IMPRESSION:  This is a (XX)-year-old female with significant multivessel coronary artery disease.  The patient also has a left main lesion.  She has undergone several PTCA and stenting procedures within the last year to year and a half.  At this point, in order to reduce the risk of any possible ischemia in the future, surgical myocardial revascularization is recommended.
PLAN:  We will plan to proceed with surgical myocardial revascularization.  The risks and benefits of this procedure were explained to the patient.  All questions pertaining to this procedure were answered.”

References:  Cardiology Consultation Transcribed Medical Transcription Sample Reports. (n.d.). Retrieved from Medical Transcription Samples

Note: Add the diagnostic tests before impression in your paper.

Take time to write about the disease. It can be described in more details  after your case study or integrated within it. Add more details regarding pathophysiology, differential diagnoses, explanation of testing methods, Add prognosis/potential outcome as well.

Your paper will look like a history and physical but with emphasis on discussing the disease, diagnostic tests, diagnosis(differential diagnoses) and treatments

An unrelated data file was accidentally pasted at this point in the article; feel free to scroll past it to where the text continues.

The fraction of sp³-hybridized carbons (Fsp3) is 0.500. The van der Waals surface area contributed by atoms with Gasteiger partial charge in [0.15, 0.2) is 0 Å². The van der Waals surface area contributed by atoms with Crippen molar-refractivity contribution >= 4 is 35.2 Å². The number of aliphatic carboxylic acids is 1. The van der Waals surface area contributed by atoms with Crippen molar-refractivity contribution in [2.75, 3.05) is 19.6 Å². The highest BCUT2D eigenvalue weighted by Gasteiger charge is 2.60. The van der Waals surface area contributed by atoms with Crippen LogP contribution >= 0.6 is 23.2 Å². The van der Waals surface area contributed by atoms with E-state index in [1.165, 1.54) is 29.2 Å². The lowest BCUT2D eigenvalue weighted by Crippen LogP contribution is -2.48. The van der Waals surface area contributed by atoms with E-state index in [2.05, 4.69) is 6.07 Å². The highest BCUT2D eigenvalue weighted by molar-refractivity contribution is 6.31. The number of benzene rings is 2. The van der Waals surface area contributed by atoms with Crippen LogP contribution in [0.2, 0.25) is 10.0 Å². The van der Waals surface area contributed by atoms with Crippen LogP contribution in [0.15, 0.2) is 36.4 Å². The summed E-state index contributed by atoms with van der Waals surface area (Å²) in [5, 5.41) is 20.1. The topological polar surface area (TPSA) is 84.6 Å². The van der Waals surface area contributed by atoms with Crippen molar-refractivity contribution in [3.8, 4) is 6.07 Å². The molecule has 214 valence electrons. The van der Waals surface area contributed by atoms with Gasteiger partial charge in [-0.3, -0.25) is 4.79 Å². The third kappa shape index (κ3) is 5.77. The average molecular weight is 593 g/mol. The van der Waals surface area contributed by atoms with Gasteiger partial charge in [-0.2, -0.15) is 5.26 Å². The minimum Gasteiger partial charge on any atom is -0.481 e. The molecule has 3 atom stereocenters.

You need to create a story about a patient with an illness we have looked at so far.

For your paper, you need to follow APA Style guidelines and must include the following standardized elements:

· Title page

· Main body

· In-text citations for paraphrased and quoted material

· References page

· Minimum number of credible, academic sources

· Running head

· Page numbers

· Double spaced on standard sized paper (8.5” x 11”)

· 1” margins

· 12 pt. Times New Roman

· Indent each new paragraph (tab ½” or 5 spaces)

Human Pathophysiology:  Coronary artery disease as described above with previous PTCA and stenting procedures.

Ways to Fight Cancer: outlines essentially 3 approaches to fighting cancer: a) reduction of cancer risks, b) correction of cancer genes, and c) destruction of cancerous tissue.

Ways to Fight Cancer: outlines essentially 3 approaches to fighting cancer: a) reduction of cancer risks, b) correction of cancer genes, and c) destruction of cancerous tissue..

Approaches to fighting cancer